Next, place students into small groups. Ask students to compare their models and record similarities and differences between their model and their group members' models. Then give each group a piece of poster paper and ask them to create a group consensus model. As you walk around the room, you might ask groups the following questions:
Comparing models in a distance-learning setting. If you are completing this Daily Do in a distance-learning environment, consider using this Google Slides Model Comparison template as a tool for students to synchronously or asynchronously compare and discuss their initial models. Create a copy of this template for each group of students.
Ask students to post their group consensus models around the room. You might use a "three stray–one stays" gallery walk strategy. Three (or two depending on group size) group members move around the room to notice similarities and differences between their group model and other group models, while one student remains behind to share their model with visiting groups.
Allow students time to return to their group and add to or change their models. For example, groups may realize they were missing a component(s) that they now feel is necessary to explain the phenomenon, or they may like the way another group represented an interaction and want to use that representation on their own model.
Consider creating a class consensus model. Ask groups to share the similarities they observed among the group models and draw those components and interactions on poster paper, whiteboard, etc. Next, ask groups to share the differences they noticed among the models. You might ask if it is okay to use question marks (?) to show the parts of the model the groups disagree with or of which the class is unsure.
Say to students, "What questions do you have about this phenomenon?" Give students time to think about and record questions they have about the phenomenon. Then ask students to choose their top question (or two questions) and write the question and their initials on a sticky note. Bring the students together for a Scientist Circle.
Ask a student to stand at the poster or board, read their question to the class, and then post it. This student calls on the next student to share before sitting down. The second student reads their question to the class, and then posts it next to the first question if it is related or by itself on the board if it is not. Continue in this manner until all students have posted one question. You might then let students with second questions go to the board and post them with related questions. With your students' help, you might identify the different categories of questions that emerged. These categories might include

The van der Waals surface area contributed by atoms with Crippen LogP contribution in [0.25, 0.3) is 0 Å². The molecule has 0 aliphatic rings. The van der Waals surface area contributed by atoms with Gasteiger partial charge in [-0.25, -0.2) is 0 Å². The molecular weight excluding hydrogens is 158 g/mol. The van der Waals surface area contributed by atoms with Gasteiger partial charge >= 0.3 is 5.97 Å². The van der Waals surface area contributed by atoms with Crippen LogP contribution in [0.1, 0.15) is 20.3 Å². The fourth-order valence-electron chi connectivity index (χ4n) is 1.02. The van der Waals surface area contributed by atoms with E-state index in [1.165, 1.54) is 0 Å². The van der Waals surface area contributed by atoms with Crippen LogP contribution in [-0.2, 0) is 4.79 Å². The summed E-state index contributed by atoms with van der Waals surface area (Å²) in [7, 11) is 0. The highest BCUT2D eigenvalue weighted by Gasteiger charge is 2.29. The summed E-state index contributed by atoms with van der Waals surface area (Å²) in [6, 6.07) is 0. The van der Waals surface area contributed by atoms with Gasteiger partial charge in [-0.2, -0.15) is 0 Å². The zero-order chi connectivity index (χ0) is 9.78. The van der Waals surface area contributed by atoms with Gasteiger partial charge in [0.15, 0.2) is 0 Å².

Which questions you choose to pursue with your students will depend on the science ideas you are using this anchoring phenomenon to target. Before you navigate students to your next lesson, consider sharing the Most Mind-Blowing Video of 2013: Chelyabinsk Meteor video with your students, which tells how asteroids are sent hurtling toward Earth (but not in depth).
If you are teaching this Daily Do lesson as part of a playlist, continue to the next section.
You might start navigating students to the next lesson by saying, "Many of us are wondering how asteroids leave the asteroid belt. Does it make sense to investigate this question first?"
Next, ask students, "What information did the video provide that might help us answer the question?" Students will likely say "asteroids get knocked out of the belt when they collide with one another" and/or "Jupiter's gravity causes asteroids to collide." (If students do not offer these answers, play the video from 1:54 to 2:04, then ask the question again). Suggest to students that the class revise the question, "How do asteroids leave the asteroid belt?" to include Jupiter: "How does Jupiter cause asteroids to leave the asteroid belt?"
Share that while we can't study the effect Jupiter has on asteroids in our classroom, we can investigate other phenomena in which an object's change in motion is similar to the change in motion of an asteroid that sets it on a path for Earth.
Astronomy Now, Ashford, A., and J. Ray. 2014; November 15. NASA map shows 20-year global distribution of asteroid impacts. Retrieved June 30, 2020, from https://astronomynow.com/2014/11/15/nasa-map-shows-20-year-global-distribution-of-asteroid-impacts/.